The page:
In Their Feelings

If you’re looking to the stars—and why wouldn’t you be?—you’ll know that Saturn has entered the sign of Pisces. It happened in early March: Shaggy old Saturn, god of constriction and mortality, lowered his iron haunches into the Piscean waters. He’ll be there until May 2025, an intractable lump in that wishy-washy element. Displacing it. Blocking it. Imposing his limits. Enough with the changeability, he says to dippy, fin-flashing Pisces. Enough with the half-assedness. Endless mutation is not possible. Now you’re going to face—and be stuck with—yourself.

Explore the April 2023 Issue

Check out more from this issue and find your next story to read.

View More

This will be a challenge, one senses, for artists in general. And for pop stars in particular. Who sheds selves, and invents selves, faster than a pop star? Who defies time and gravity with more desperation? Something else was augured for March: the release of new albums by two of our most continually expanding and dramatically evolving celestial bodies. I’m talking about Miley Cyrus and Lana Del Rey. Two emanations of the holy city of Los Angeles; two distinct transits across the firmament.

Cyrus, daughter of the country singer Billy Ray Cyrus, was a Disney kid, the star of Hannah Montana, a highly processed pop prodigy who moved from Tennessee to L.A. (see: “Party in the U.S.A.”), broke out, and became a bong-brandishing hip-hop appropriator, twerk transgressor, sometime Flaming Lips collaborator, and pop/country/glam-rock anarchic aberration obsessed with freedom and nudity and Molly and “getting some,” chafing and rattling in her corporate cage, her magnificent voice growing steadily/unsteadily deeper and rougher and omnivorous, from a gurgling mezzo-soprano to an anthemic libertine roar to something like Metallica’s James Hetfield belching flames of pure estrogen, all the while achieving higher and higher levels of pop visibility until finally, in January, she smashed Spotify’s all-time weekly-song-streaming record (and took the top spot on the Billboard charts) with her post-breakup empowerment frolic “Flowers.” “I can buy myself flow-uuuuuuhs …” Is it her best song? Not even close. But her personality has achieved some kind of critical mass in the culture. Cyrus has lived several lifetimes, burned through several careers, made some beautiful music (“Adore You,” “High,” “Malibu”) and some not-so-beautiful music, and still—at age 30—gives the impression of not being able to manage, not quite, her freakish powers, like the pupils at Professor Xavier’s School for Gifted Youngsters in X-Men, knocking down walls with their elbows and accidentally putting people in comas.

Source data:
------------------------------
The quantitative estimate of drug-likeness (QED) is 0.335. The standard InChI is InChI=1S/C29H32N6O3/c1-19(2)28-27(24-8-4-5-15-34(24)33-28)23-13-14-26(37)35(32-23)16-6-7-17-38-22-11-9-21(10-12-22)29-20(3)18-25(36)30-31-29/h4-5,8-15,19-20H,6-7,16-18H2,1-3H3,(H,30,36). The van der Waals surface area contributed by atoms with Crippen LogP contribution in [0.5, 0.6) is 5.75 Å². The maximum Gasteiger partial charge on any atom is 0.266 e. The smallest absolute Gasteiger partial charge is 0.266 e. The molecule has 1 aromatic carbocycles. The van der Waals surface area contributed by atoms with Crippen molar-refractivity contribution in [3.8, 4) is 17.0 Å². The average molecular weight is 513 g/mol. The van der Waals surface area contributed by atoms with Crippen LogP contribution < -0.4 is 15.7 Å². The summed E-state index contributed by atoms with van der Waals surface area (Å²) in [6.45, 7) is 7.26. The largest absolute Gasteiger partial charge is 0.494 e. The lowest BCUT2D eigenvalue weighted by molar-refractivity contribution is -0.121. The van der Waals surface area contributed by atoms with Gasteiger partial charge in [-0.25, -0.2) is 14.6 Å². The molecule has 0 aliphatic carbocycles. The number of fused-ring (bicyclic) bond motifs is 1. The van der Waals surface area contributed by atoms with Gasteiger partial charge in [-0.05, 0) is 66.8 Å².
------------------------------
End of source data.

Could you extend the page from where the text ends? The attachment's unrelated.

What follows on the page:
Del Rey, born Elizabeth Grant in New York, weathered a now-incomprehensible controversy about “authenticity” (a word that, to paraphrase Nabokov, should only ever be in quotes) upon the 2011 release of her swooning, doomy single “Video Games.” “It’s you, it’s you, it’s all for you / Everything I do …” Romanticism that smelled like nihilism, utterly convincing. Who could have doubted her? Who could have doubted Lana Del Rey? But they did. They arraigned her as the fabrication of (male) music-biz wizards: a fake, a thing of vapors. Only to watch her billow unstoppably outward, enveloping her helpless audience in a woozy fantasia of poetry, scandal, profanity, emotional purgation, street talk, and yellow-toothed pianos in decaying Hollywood mansions. Dark-blue Americana. A Doorsian West Coast trip. Tambourine-like flickerings of electricity on the horizon.